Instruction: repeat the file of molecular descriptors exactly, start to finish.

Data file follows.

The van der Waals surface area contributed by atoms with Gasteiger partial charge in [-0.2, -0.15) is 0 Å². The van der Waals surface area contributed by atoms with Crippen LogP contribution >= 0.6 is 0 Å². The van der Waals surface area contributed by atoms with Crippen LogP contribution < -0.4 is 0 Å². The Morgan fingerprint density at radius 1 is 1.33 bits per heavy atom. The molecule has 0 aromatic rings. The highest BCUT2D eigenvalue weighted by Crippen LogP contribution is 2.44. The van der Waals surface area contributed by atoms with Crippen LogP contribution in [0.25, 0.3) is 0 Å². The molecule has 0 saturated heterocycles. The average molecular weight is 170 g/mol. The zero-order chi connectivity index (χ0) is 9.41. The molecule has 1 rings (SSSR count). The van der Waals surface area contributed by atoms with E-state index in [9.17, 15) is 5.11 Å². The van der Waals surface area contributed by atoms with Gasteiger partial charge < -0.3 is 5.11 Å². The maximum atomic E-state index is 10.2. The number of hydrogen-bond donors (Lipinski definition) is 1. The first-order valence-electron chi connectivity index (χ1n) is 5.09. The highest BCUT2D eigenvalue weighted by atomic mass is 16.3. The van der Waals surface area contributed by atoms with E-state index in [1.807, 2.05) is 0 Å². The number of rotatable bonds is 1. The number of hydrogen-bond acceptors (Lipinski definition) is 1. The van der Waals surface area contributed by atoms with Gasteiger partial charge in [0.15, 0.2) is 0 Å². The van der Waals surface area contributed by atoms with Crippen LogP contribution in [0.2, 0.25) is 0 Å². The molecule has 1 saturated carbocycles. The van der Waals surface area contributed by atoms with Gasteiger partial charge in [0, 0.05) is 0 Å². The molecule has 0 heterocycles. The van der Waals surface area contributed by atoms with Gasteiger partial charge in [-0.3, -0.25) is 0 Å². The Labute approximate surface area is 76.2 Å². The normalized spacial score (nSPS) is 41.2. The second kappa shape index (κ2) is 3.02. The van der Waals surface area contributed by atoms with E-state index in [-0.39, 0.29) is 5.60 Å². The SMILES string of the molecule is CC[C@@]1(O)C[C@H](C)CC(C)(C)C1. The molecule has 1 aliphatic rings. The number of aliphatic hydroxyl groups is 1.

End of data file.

The van der Waals surface area contributed by atoms with Gasteiger partial charge in [-0.2, -0.15) is 0 Å². The van der Waals surface area contributed by atoms with Crippen LogP contribution >= 0.6 is 0 Å². The van der Waals surface area contributed by atoms with Crippen LogP contribution < -0.4 is 0 Å². The Morgan fingerprint density at radius 1 is 1.33 bits per heavy atom. The molecule has 0 aromatic rings. The highest BCUT2D eigenvalue weighted by Crippen LogP contribution is 2.44. The van der Waals surface area contributed by atoms with Crippen LogP contribution in [0.25, 0.3) is 0 Å². The molecule has 0 saturated heterocycles. The average molecular weight is 170 g/mol. The zero-order chi connectivity index (χ0) is 9.41. The molecule has 1 rings (SSSR count). The van der Waals surface area contributed by atoms with E-state index in [9.17, 15) is 5.11 Å². The van der Waals surface area contributed by atoms with Gasteiger partial charge < -0.3 is 5.11 Å². The maximum atomic E-state index is 10.2. The number of hydrogen-bond donors (Lipinski definition) is 1. The first-order valence-electron chi connectivity index (χ1n) is 5.09. The highest BCUT2D eigenvalue weighted by atomic mass is 16.3. The van der Waals surface area contributed by atoms with E-state index in [1.807, 2.05) is 0 Å². The number of rotatable bonds is 1. The number of hydrogen-bond acceptors (Lipinski definition) is 1. The van der Waals surface area contributed by atoms with Gasteiger partial charge in [0.15, 0.2) is 0 Å². The van der Waals surface area contributed by atoms with Crippen LogP contribution in [0.2, 0.25) is 0 Å². The molecule has 1 saturated carbocycles. The van der Waals surface area contributed by atoms with Gasteiger partial charge in [0, 0.05) is 0 Å². The molecule has 0 heterocycles. The van der Waals surface area contributed by atoms with Gasteiger partial charge in [-0.3, -0.25) is 0 Å². The Labute approximate surface area is 76.2 Å². The normalized spacial score (nSPS) is 41.2. The second kappa shape index (κ2) is 3.02. The van der Waals surface area contributed by atoms with E-state index in [-0.39, 0.29) is 5.60 Å². The SMILES string of the molecule is CC[C@@]1(O)C[C@H](C)CC(C)(C)C1. The molecule has 1 aliphatic rings. The number of aliphatic hydroxyl groups is 1.